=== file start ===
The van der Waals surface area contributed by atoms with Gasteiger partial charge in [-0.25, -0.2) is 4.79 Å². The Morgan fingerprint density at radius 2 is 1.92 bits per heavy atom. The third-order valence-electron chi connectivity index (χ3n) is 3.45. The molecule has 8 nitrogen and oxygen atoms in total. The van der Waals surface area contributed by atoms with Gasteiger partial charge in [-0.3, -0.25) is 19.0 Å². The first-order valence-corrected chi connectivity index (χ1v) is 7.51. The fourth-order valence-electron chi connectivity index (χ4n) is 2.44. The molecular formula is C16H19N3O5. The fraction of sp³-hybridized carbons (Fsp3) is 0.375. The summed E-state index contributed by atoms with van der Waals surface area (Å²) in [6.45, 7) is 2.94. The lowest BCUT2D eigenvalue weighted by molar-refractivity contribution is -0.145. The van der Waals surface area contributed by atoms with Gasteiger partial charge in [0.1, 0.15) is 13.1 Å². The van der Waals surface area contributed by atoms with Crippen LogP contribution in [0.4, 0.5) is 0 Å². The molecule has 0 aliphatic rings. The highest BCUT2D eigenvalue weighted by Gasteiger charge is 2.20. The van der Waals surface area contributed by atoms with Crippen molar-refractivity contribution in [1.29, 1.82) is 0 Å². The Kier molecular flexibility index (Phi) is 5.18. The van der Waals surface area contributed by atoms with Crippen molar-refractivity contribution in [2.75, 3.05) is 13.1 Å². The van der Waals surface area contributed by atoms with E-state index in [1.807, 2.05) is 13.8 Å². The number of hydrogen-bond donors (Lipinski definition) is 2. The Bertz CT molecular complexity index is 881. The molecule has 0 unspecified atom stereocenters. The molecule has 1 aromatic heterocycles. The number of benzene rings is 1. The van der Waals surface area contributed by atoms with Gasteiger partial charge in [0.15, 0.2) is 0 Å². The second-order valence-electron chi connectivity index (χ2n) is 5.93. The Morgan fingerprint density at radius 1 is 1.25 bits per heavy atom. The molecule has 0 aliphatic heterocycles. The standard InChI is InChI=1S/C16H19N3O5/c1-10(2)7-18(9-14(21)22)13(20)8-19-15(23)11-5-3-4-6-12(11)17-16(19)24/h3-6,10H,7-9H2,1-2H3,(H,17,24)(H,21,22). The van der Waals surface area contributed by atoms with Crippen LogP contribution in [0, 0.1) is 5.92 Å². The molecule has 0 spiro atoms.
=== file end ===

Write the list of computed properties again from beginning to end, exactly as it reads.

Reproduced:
The van der Waals surface area contributed by atoms with Gasteiger partial charge in [-0.25, -0.2) is 4.79 Å². The Morgan fingerprint density at radius 2 is 1.92 bits per heavy atom. The third-order valence-electron chi connectivity index (χ3n) is 3.45. The molecule has 8 nitrogen and oxygen atoms in total. The van der Waals surface area contributed by atoms with Gasteiger partial charge in [-0.3, -0.25) is 19.0 Å². The first-order valence-corrected chi connectivity index (χ1v) is 7.51. The fourth-order valence-electron chi connectivity index (χ4n) is 2.44. The molecular formula is C16H19N3O5. The fraction of sp³-hybridized carbons (Fsp3) is 0.375. The summed E-state index contributed by atoms with van der Waals surface area (Å²) in [6.45, 7) is 2.94. The lowest BCUT2D eigenvalue weighted by molar-refractivity contribution is -0.145. The van der Waals surface area contributed by atoms with Gasteiger partial charge in [0.1, 0.15) is 13.1 Å². The van der Waals surface area contributed by atoms with Crippen LogP contribution in [0.4, 0.5) is 0 Å². The molecule has 0 aliphatic rings. The highest BCUT2D eigenvalue weighted by Gasteiger charge is 2.20. The van der Waals surface area contributed by atoms with Crippen molar-refractivity contribution in [1.29, 1.82) is 0 Å². The Kier molecular flexibility index (Phi) is 5.18. The van der Waals surface area contributed by atoms with Crippen molar-refractivity contribution in [2.75, 3.05) is 13.1 Å². The van der Waals surface area contributed by atoms with E-state index in [1.807, 2.05) is 13.8 Å². The number of hydrogen-bond donors (Lipinski definition) is 2. The Bertz CT molecular complexity index is 881. The molecule has 0 unspecified atom stereocenters. The molecule has 1 aromatic heterocycles. The number of benzene rings is 1. The van der Waals surface area contributed by atoms with Gasteiger partial charge in [0.15, 0.2) is 0 Å². The second-order valence-electron chi connectivity index (χ2n) is 5.93. The Morgan fingerprint density at radius 1 is 1.25 bits per heavy atom. The molecule has 0 aliphatic heterocycles. The standard InChI is InChI=1S/C16H19N3O5/c1-10(2)7-18(9-14(21)22)13(20)8-19-15(23)11-5-3-4-6-12(11)17-16(19)24/h3-6,10H,7-9H2,1-2H3,(H,17,24)(H,21,22). The van der Waals surface area contributed by atoms with Crippen LogP contribution in [0, 0.1) is 5.92 Å². The molecule has 0 spiro atoms.